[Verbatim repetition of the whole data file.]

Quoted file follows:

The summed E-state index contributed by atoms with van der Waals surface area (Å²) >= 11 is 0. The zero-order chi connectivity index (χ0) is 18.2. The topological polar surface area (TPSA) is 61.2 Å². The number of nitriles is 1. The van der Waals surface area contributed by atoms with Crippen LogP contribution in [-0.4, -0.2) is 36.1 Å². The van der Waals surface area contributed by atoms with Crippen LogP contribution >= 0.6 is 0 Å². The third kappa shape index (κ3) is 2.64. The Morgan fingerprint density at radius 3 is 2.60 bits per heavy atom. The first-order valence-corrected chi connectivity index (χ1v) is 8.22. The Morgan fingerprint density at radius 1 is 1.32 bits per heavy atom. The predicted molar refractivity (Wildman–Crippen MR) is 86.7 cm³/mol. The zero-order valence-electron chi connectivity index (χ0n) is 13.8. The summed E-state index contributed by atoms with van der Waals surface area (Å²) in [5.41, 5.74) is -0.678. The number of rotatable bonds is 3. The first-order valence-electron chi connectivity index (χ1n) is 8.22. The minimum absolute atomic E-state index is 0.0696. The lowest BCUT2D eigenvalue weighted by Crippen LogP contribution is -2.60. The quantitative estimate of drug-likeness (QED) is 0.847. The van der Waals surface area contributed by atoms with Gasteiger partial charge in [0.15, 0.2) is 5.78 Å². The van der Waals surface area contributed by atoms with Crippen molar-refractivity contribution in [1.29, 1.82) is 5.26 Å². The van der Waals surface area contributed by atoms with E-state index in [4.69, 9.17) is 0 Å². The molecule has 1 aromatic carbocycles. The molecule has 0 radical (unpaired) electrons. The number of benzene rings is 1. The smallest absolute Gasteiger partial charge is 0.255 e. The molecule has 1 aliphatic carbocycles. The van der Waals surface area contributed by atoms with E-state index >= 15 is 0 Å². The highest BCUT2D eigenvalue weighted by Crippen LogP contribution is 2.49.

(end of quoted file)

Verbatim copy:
The summed E-state index contributed by atoms with van der Waals surface area (Å²) >= 11 is 0. The zero-order chi connectivity index (χ0) is 18.2. The topological polar surface area (TPSA) is 61.2 Å². The number of nitriles is 1. The van der Waals surface area contributed by atoms with Crippen LogP contribution in [-0.4, -0.2) is 36.1 Å². The van der Waals surface area contributed by atoms with Crippen LogP contribution >= 0.6 is 0 Å². The third kappa shape index (κ3) is 2.64. The Morgan fingerprint density at radius 3 is 2.60 bits per heavy atom. The first-order valence-corrected chi connectivity index (χ1v) is 8.22. The Morgan fingerprint density at radius 1 is 1.32 bits per heavy atom. The predicted molar refractivity (Wildman–Crippen MR) is 86.7 cm³/mol. The zero-order valence-electron chi connectivity index (χ0n) is 13.8. The summed E-state index contributed by atoms with van der Waals surface area (Å²) in [5.41, 5.74) is -0.678. The number of rotatable bonds is 3. The first-order valence-electron chi connectivity index (χ1n) is 8.22. The minimum absolute atomic E-state index is 0.0696. The lowest BCUT2D eigenvalue weighted by Crippen LogP contribution is -2.60. The quantitative estimate of drug-likeness (QED) is 0.847. The van der Waals surface area contributed by atoms with Gasteiger partial charge in [0.15, 0.2) is 5.78 Å². The van der Waals surface area contributed by atoms with Crippen molar-refractivity contribution in [1.29, 1.82) is 5.26 Å². The van der Waals surface area contributed by atoms with E-state index in [4.69, 9.17) is 0 Å². The molecule has 1 aromatic carbocycles. The molecule has 0 radical (unpaired) electrons. The number of benzene rings is 1. The smallest absolute Gasteiger partial charge is 0.255 e. The molecule has 1 aliphatic carbocycles. The van der Waals surface area contributed by atoms with E-state index >= 15 is 0 Å². The highest BCUT2D eigenvalue weighted by Crippen LogP contribution is 2.49.